The type or namespace name could not be found

A

antonyliu2002

Hi, guys,

I am using Visual Web Developer Express 2005 for my web application.

I wrote a simple class called MyTestClass.cs and put it in the App_Code
folder.

I compiled it to library from the DOS console using the command line
compiler csc and got a new file called MyTestClass.dll in App_Code.

Now, in the code-behind file Default.aspx.cs for Default.aspx, when I
try to define an object of MyTestClass, the IDE even shows
"MyTestClass" as an option in the live code-completion drop-down list.
This suggests that MyTestClass.dll has been properly recognized,
doesn't it?

But, when I test my web application, I still get this error message:

Compiler Error Message: CS0246: The type or namespace name
'MyTestClass' could not be found (are you missing a using directive or
an assembly reference?)

Line 9: using System.Web.UI.WebControls.WebParts;
Line 10: using System.Web.UI.HtmlControls;
Line 11: using MyTestClass;
Line 12:
Line 13:

If I comment out Line 11, I will get the same error message at line
where I define the MyTestClass object. It looks like that just because
the IDE recognizes a type or namespace doesn't mean the compiler knows
about it, right?

Mind I asking what is wrong? I know nothing about assembly yet. Will
assembly come to the rescue?

Thanks.
 
J

Juan T. Llibre

If you compile MyTestClass.cs manually from the command-line,
place MyTestClass.dll in the /bin directory and remove MyTestClass.cs
from the App_Code folder.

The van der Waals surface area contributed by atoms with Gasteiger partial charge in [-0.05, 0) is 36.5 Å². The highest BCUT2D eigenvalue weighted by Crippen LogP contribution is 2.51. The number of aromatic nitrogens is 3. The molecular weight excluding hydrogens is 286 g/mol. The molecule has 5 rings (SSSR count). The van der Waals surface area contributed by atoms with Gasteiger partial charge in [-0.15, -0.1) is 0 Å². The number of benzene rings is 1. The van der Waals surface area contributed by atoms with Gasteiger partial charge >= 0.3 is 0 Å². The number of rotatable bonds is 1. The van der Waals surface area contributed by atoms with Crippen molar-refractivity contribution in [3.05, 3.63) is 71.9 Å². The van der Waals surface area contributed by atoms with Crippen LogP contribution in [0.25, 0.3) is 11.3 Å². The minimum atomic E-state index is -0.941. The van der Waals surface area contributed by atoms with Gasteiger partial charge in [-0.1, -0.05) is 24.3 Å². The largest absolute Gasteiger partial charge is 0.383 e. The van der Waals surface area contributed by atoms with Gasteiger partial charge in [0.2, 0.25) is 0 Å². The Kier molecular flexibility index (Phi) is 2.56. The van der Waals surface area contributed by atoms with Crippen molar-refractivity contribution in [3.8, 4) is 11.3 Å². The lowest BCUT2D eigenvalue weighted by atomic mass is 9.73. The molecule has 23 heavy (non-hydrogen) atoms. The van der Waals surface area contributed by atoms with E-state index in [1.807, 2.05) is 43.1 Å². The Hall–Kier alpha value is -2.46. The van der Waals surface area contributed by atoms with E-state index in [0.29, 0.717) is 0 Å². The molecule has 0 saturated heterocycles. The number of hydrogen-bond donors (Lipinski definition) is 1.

A

antonyliu2002

Juan said:
If you compile MyTestClass.cs manually from the command-line,
place MyTestClass.dll in the /bin directory and remove MyTestClass.cs
from the App_Code folder.

Aha, thanks a lot, Juan!

AL
 
J

Juan T. Llibre

re:
BUT, the compiler still makes the same complaint. I've removed
MyTestClass.cs and have put MyTestClass.dll into bin.

The using directive at the beginning of a code-behind file enables you to use
unqualified class names to reference the DLL methods at compile time:

Class.Method(param1, param2);

Otherwise, you have to use the fully qualified name:

Namespace.Class.Method(param1, param2);

If your class doesn't have a namespace...add one to it.
Then, you can import the namespace with the "using" directive.






Aha, thanks a lot, Juan!

AL

BUT, the compiler still makes the same complaint. I've removed
MyTestClass.cs and have put MyTestClass.dll into bin.
 
A

antonyliu2002

Juan said:
re:

The using directive at the beginning of a code-behind file enables you to use
unqualified class names to reference the DLL methods at compile time:

Class.Method(param1, param2);

Otherwise, you have to use the fully qualified name:

Namespace.Class.Method(param1, param2);

If your class doesn't have a namespace...add one to it.
Then, you can import the namespace with the "using" directive.








BUT, the compiler still makes the same complaint. I've removed
MyTestClass.cs and have put MyTestClass.dll into bin.

It was hectic the last 2 days, and I did not have a chance to test it
out.

Now, I just tried giving it a namespace called MyTestNamespace, then
compiled using csc at the DOS console and put the dll to the bin
folder, removed the .cs source code.

The IDE can still recognize this newly-defined namespace, but the
compiler makes the same complaint.

I did the same thing before, and it worked right in the App_Code
folder. In other words, I did not have to create a bin folder and put
the dll in it.

Hmm, muy extraño.
 
A

antonyliu2002

It was hectic the last 2 days, and I did not have a chance to test it
out.

Now, I just tried giving it a namespace called MyTestNamespace, then
compiled using csc at the DOS console and put the dll to the bin
folder, removed the .cs source code.

The IDE can still recognize this newly-defined namespace, but the
compiler makes the same complaint.

I did the same thing before, and it worked right in the App_Code
folder. In other words, I did not have to create a bin folder and put
the dll in it.

Hmm, muy extraño.

I got it, I have to make the folder of my web application a virtual
directory. And then it is works.
 

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